Some of the apartment complexes were impressive while some were, well, not so much. You could easily tell which developers took pride in their projects and wanted to bring something of value to the community and which ones didn’t. Charlotte doesn’t have design guidelines like we have here in Cary, so they are limited in what they can require in regards to building materials and architecture.
They did state that this was something they were looking at but, like us, they are worried about State House Bill 150 that would limit what local governments can mandate in regards to development standards. They don’t want to rock the boat too much.
Factory Buildings Turned-Restaurants
What was most impressive in South End, to me, was the re-use of old warehouse and factory buildings into restaurant, retail, and residential uses. Any developer can build a new apartment complex – but I don’t care how much money you spend, you cannot recreate the look and feel of old buildings. I wish we had that here in Cary.
We heard from the Developer of the Ice House, a bar and grill that used to be a mill (if I remember correctly). It is next to the old Charlotte trolley car station that is now a farmer’s market.
The NC Music Factory
We also visited Seaboard Street and the NC Music Factory. If you want to see an impressive example of the redevelopment of historic property, you really need to go here. Much of the property used to be a cotton mill and then an asbestos textiles factory. It cost over $5 million to remove all of the asbestos from the buildings before its redevelopment.
It is now an entertainment venue with outdoor and indoor concerts, comedy club, bars and food services. The place was awesome.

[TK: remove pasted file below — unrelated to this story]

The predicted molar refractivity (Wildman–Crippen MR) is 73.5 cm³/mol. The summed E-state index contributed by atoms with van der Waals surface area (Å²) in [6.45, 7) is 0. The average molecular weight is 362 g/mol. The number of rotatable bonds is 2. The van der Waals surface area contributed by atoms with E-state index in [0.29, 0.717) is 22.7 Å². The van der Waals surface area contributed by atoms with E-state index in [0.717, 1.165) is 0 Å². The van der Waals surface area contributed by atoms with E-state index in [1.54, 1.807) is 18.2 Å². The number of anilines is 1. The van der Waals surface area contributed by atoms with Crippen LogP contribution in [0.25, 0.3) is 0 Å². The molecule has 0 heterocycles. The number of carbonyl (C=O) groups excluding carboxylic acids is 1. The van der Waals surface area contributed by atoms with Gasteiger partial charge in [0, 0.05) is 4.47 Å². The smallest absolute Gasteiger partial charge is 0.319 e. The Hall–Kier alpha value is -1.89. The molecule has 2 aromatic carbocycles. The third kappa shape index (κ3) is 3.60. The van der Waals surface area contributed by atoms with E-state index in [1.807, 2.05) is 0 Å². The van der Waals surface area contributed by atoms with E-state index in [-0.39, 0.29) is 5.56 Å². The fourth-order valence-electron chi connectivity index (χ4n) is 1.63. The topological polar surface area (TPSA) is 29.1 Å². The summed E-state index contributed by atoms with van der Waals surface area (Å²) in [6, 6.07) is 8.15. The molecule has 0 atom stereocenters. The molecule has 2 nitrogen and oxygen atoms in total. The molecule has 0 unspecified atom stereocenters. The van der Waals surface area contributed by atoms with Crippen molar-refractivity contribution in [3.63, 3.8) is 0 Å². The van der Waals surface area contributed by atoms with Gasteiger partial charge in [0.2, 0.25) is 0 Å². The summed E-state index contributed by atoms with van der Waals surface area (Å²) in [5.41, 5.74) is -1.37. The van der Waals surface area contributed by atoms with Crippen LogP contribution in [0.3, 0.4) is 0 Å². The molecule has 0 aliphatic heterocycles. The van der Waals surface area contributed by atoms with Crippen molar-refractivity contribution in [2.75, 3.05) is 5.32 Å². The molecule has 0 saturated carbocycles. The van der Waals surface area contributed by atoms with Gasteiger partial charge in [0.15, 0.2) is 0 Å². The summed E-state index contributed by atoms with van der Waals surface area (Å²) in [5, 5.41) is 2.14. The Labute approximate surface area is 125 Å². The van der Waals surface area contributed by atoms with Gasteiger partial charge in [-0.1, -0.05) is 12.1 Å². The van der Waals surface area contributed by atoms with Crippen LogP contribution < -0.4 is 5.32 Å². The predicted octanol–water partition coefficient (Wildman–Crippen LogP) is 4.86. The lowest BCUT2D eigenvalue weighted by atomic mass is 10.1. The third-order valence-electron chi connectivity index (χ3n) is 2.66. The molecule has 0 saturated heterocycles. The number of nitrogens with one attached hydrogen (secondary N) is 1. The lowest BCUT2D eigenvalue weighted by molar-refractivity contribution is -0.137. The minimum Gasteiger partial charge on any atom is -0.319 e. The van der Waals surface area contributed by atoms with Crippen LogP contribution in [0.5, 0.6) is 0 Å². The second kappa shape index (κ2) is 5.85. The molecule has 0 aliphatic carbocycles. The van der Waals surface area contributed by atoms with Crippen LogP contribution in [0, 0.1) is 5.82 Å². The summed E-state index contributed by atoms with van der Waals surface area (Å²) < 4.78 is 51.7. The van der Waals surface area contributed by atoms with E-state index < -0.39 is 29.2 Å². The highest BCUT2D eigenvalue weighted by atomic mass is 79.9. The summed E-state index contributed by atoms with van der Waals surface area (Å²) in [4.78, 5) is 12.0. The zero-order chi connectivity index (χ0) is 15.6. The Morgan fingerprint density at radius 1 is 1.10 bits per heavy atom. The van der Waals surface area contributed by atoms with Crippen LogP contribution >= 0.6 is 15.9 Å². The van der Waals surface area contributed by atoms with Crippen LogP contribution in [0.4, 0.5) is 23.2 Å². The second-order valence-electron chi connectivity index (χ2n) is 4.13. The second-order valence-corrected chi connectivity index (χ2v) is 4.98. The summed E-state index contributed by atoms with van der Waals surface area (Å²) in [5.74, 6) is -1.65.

Historic Preservation Tax Credits
The redevelopment of many of these properties could not have been possible without historic preservation tax credits – which our state legislature eliminated but is now reconsidering. While I can appreciate the concerns of abuse and cost with the program, those concerns can be resolved. It is imperative for historic preservation and re-use that we put this program back in place.
If you agree, please contact your state legislators and tell them to restore the historic preservation tax credit program.
We either took the light rail or a bus everywhere we went. From there we walked…a lot. The light rail was impressive, and I can see how such a transit system works in an urban city with the population and density of Charlotte. Wake County is probably 20-30 years behind.
While I do not believe we should be building a light rail system any time soon, I do believe we should be working towards right-of-way acquisition and planning so that, when the time comes, we are better prepared.
Charlotte will be constructing a new nine mile second leg of the Blue Line soon at a projected cost of $1 Billion. That’s billion with a B. I got five bucks that, by the time its all said and done, it ends up being closer to $1.5 – $2 billion. It will run from the city to UNC Charlotte.
The construction of the light rail has triggered a tremendous amount of new development – mostly high density housing apartments.
We rode the light rail over a dozen times. Not once did anyone check or ask to see our tickets. You could just get on, go where you needed to go, and get off. This was shocking to me. It also made me wonder how they can accurately keep track of ridership data and, not to mention, aren’t ticket/pass sales supposed to help pay for it?
There were not turnstiles to go through or anything to stop someone without a ticket from getting on. Sometimes there was hardly anyone on the train – and sometimes it was standing room only.
Back to Cary
On the train ride back to Cary we spent much of the time debriefing and discussing what we learned – another advantage of taking the train. But man, was it good to get back home. Like I said at the beginning, this was one of the best retreats ever – less presentation and more seeing it for ourselves. I believe we learned a lot that we can apply here in Cary.
Special thanks to Lana Hygh, Ted Boyd and others for all their efforts to put this together. It was no easy task, I am sure. I hope future retreats follow a similar format. I also want to give a shout out to Lori Bush. She was sick the entire time but toughed it out and somehow managed to participate. She’s a trooper.
That’s about it, I think. We saw and did so much that I’m sure I probably forgot something. Maybe Harold or Lori’s blog will offer even more insight to our retreat. No pressure guys! 😉
Take care and as always, thanks for reading!
From the blog of Don Frantz, Member of the Cary Town Council District B. Lead photo courtesy of Jennifer Robinson.